Giving to those in need

By Ciara Conley - [email protected]



I grew up poor, but I was happy.

I spent a majority of my childhood huddled beneath the window panes in our single-wide trailer. I remember my mother peaking out of the blinds as a truck rolled up, reminding me ‘it’s time to be quiet.’ I didn’t know it at the time, but we were hiding from various people making attempts to repossess things my parents got behind on paying off.

I remember eating Kix cereal and Chef Boyardee, drinking Juicy-Juice and milk, WIC staples.

Some mornings, I could hear my window panes cracking as the paper-thin windows contracted with the cold. I would sit on the vent, and pull my nightgown over my knees, making a tent of sorts to trap the heat.

But at Christmas time, we had pancakes and we were warm. We would walk up the road to my great-aunt’s house and there were so many people, you were always nestled between two relatives on a well-worn sofa, so it was impossible to be cold.

My dad was in a union and they always provided our family with some sort of Christmas “bonus,” either a ham or extra pay to provide. My siblings and I ate our weight in Christmas platters of cookies, fudge and buckeyes that my aunts would bring to our family’s Christmas gathering.

We didn’t have an artificial tree until I was a pre-teen and I remember the entire house being drenched in the aroma of the pine tree (more like Charlie Brown tree) our dad had cut down. On Christmas morning, my siblings and I would barge into our parents’ room, screaming, “IT’S CHRISTMAS! WAKE UP!” My parents, still groggy from undoubtedly wrapping our gifts the night before, watched as my siblings and I tore into our Christmas gifts.

We never asked for anything extravagant, no Xbox, no cell phones, and no bicycles. But we always had a good Christmas. My parents always felt the need to apologize, reminding us that life is hard for a stay-at-home mom and roofing, my father’s profession, was impossible in the snow.

But we never knew we were poor because we were surrounded by love and generosity from others. Some of our gifts came from assistance programs, churches and just the kindness of strangers who felt compelled to give to toy drives. I am proud of my family, I was proud to wear my Walmart sweatsuits while the other girls wore clothes from Limited Too (now known as Justice). I had fun playing outside rather than playing PlayStation or Xbox and my sisters and I made our own fun, imagining that we were veterinarians or doctors with our beanie babies. My sisters and I peeled mushy oranges given to us by churches, putting the rinds in our mouths and smiling just to see the other giggle.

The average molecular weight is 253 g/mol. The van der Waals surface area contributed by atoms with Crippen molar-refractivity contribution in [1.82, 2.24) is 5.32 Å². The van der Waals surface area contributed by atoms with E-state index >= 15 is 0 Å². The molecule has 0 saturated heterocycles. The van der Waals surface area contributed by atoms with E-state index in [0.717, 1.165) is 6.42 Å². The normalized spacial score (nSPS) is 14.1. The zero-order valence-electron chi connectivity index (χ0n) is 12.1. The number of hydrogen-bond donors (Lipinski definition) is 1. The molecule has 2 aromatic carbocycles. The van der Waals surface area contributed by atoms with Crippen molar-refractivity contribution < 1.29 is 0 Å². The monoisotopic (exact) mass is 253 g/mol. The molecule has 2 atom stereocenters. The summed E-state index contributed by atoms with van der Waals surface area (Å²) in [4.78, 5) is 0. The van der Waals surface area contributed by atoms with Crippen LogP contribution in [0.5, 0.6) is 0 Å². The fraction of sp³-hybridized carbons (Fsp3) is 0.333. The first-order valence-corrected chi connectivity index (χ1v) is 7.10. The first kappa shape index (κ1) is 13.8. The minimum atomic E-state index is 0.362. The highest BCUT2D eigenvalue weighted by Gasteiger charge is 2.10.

But I do remember the first time I realized I was poor. It was after Christmas-time. I was at a friend’s house. She lived in a large house in Minford on top of a hill. She invited me and some of our other friends to come sledding. I didn’t have a sled. She opened the front door of her house and a 10 foot Christmas tree was barely visible under a mountain of opened presents in the corner. She was an only-child and her parents both worked steady, upper-middle class jobs. I just remember being shocked, ‘these were all for you?” I asked her. She didn’t even bother putting them away! I saw Nike, Justice, Victoria’s Secret, Puma, Adidas. All the things I didn’t have, tossed around in heaps, like she could care less. I knew then that I was different, that my Christmas experience was not the same as everyone else. I didn’t know that it was ‘normal,’ for a person to receive so many gifts.

As I grew up, I turned my anger into activism. I realized there were those in the world and my community who had it worse than me. I started donating my clothes, I stopped caring about brands and started buying my own clothes at consignment shops, saving my money so I could buy gifts for the Salvation Army’s Angel Tree, or blankets for the homeless shelter.

Things have gotten easier for my family, we moved out of our single-wide. My father found steady work, my parents eventually separated, but my mom went back to school. My younger sisters don’t really remember much about those times, but I certainly do, especially when it comes to this time of year.

Occasionally, I hear people complaining about people, asking for “hand outs,” and I remember the programs that helped our family and the kindness of strangers throughout the years. While some find it irritating or aggravating to see organizations asking for donations, for some families and children it can mean the world. There are plenty of families in this community who need help and there are organizations willing to help them, but they need our help too. Please consider donating to these causes, seven year-old Ciara thanks you.


By Ciara Conley

[email protected]